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  • 2019/10/15 at 2:24 am
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    Yes a place worth all that effort. Locals are really helpful in guiding you to the place.
    Bijapur of Karnataka is renamed as Vijayapura

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  • 2019/10/15 at 3:33 am
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    I think it’s a great idea to add a punitive measure to be sure everyone accounts for their water bottles carried in. It’s a shame anyone would ever think it okay to toss an empty water bottle on the ground when they are finished with it! Anyway, it sounds like you had a great trek to see the Ganesha — and so glad you missed most of the rainy weather.

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  • 2019/10/15 at 12:36 pm
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    I know this phenomenon that we tend to oversee the beauty and excitement of local travel. And often – like in this post – it’s far more interesting than New York, Rio, Tokyo where everyone’s been. This is way more unique. I would totally enjoy the local food on the sustainable plates 😉 sooo much better than the paper or styrofoam crap!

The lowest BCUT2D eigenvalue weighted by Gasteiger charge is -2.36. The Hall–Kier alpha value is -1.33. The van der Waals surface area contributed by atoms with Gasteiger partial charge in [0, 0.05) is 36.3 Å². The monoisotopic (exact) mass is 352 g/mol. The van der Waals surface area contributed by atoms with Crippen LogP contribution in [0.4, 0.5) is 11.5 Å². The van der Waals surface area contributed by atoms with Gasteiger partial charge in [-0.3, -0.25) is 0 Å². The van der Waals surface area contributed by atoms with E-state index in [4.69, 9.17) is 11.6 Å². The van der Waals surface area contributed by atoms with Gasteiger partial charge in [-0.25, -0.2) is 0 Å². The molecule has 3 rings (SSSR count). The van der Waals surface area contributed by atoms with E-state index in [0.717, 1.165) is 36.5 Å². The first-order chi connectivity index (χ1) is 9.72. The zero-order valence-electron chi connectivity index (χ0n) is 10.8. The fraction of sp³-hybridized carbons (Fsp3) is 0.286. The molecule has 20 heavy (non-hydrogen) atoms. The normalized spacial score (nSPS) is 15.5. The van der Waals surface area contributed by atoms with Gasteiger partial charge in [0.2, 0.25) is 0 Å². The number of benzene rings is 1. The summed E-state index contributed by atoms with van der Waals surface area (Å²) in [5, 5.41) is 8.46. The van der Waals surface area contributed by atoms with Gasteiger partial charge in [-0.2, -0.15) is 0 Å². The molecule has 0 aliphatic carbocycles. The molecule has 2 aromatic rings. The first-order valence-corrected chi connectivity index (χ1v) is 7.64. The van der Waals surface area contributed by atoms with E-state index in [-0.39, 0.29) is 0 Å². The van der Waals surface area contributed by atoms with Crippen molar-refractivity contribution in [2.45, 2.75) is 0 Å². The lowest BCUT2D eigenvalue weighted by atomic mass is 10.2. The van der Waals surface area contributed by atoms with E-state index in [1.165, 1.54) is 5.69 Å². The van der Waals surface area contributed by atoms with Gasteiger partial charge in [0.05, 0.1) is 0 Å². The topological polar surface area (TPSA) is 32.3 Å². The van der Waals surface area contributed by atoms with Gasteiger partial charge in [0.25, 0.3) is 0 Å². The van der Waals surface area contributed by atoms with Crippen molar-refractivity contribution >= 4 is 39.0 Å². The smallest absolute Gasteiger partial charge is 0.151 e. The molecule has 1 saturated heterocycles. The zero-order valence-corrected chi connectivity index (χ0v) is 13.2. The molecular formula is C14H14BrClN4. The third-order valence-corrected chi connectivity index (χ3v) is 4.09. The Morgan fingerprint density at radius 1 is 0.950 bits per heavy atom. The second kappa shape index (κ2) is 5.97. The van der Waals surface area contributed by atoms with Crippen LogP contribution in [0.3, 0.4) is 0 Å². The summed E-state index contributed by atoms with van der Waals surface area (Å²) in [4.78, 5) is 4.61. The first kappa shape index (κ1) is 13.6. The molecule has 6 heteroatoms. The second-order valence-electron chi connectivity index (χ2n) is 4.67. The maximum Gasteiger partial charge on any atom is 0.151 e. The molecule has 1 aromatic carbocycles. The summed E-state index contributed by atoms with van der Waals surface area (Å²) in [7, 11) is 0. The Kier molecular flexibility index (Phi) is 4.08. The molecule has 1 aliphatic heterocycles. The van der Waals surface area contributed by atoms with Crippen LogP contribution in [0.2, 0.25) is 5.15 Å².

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  • 2019/10/15 at 6:00 pm
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    I’m all about sustainable travel and I’m glad they have a system in place to make sure you don’t pollute the area. Leave only footprints, I always say! I’m kinda envious of your little adventure – I don’t mind the rain and long hikes. Usually, the best photographic scenes come out after it just rained!

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  • 2019/10/17 at 1:34 pm
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    That was quite an interesting read. The Dholkal Ganesha Trek’s last patch look too tough. Really appreciate how the locals have been trained for tourism and how they keep the record of bottles. Your pictures are dreamy and Really Nice.

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  • 2019/10/20 at 4:12 pm
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    Is this the same Ganesha which was toppled down the hill by some miscreants? How did they manage to pull the statue back?

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    • 2019/10/21 at 6:20 pm
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      Yes… It was somehow restored by authorities… also it is not sure if it just fell or someone pushed it down…

      Reply